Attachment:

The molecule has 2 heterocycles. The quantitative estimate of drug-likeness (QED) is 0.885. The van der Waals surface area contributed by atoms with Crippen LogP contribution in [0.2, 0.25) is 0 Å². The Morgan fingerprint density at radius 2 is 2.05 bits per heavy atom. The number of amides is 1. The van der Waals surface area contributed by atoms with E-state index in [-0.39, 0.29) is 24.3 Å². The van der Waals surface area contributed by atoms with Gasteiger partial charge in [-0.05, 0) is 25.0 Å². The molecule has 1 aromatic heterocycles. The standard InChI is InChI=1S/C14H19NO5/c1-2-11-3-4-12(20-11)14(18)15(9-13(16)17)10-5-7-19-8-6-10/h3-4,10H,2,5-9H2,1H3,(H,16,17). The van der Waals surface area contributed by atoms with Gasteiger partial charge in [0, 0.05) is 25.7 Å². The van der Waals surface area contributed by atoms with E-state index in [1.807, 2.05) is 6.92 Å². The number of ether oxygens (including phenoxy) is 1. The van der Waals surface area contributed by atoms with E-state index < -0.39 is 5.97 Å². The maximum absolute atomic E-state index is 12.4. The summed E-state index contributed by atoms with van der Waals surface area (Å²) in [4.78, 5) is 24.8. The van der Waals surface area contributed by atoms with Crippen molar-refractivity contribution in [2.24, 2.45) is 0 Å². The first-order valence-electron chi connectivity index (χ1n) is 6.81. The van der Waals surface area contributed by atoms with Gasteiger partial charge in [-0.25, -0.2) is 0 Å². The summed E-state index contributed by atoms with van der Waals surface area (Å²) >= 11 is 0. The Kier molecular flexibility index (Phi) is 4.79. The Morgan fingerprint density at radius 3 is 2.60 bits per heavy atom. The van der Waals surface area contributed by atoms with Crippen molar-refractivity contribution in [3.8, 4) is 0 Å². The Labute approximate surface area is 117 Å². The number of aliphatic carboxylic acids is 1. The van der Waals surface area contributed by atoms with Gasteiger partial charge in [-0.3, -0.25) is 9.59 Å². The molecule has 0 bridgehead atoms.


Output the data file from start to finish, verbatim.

The molecule has 2 heterocycles. The quantitative estimate of drug-likeness (QED) is 0.885. The van der Waals surface area contributed by atoms with Crippen LogP contribution in [0.2, 0.25) is 0 Å². The Morgan fingerprint density at radius 2 is 2.05 bits per heavy atom. The number of amides is 1. The van der Waals surface area contributed by atoms with E-state index in [-0.39, 0.29) is 24.3 Å². The van der Waals surface area contributed by atoms with Gasteiger partial charge in [-0.05, 0) is 25.0 Å². The molecule has 1 aromatic heterocycles. The standard InChI is InChI=1S/C14H19NO5/c1-2-11-3-4-12(20-11)14(18)15(9-13(16)17)10-5-7-19-8-6-10/h3-4,10H,2,5-9H2,1H3,(H,16,17). The van der Waals surface area contributed by atoms with Gasteiger partial charge in [0, 0.05) is 25.7 Å². The van der Waals surface area contributed by atoms with E-state index in [1.807, 2.05) is 6.92 Å². The number of ether oxygens (including phenoxy) is 1. The van der Waals surface area contributed by atoms with E-state index < -0.39 is 5.97 Å². The maximum absolute atomic E-state index is 12.4. The summed E-state index contributed by atoms with van der Waals surface area (Å²) in [4.78, 5) is 24.8. The van der Waals surface area contributed by atoms with Crippen molar-refractivity contribution in [2.24, 2.45) is 0 Å². The first-order valence-electron chi connectivity index (χ1n) is 6.81. The van der Waals surface area contributed by atoms with Gasteiger partial charge in [-0.25, -0.2) is 0 Å². The summed E-state index contributed by atoms with van der Waals surface area (Å²) >= 11 is 0. The Kier molecular flexibility index (Phi) is 4.79. The Morgan fingerprint density at radius 3 is 2.60 bits per heavy atom. The van der Waals surface area contributed by atoms with Crippen molar-refractivity contribution in [3.8, 4) is 0 Å². The Labute approximate surface area is 117 Å². The number of aliphatic carboxylic acids is 1. The van der Waals surface area contributed by atoms with Gasteiger partial charge in [-0.3, -0.25) is 9.59 Å². The molecule has 0 bridgehead atoms.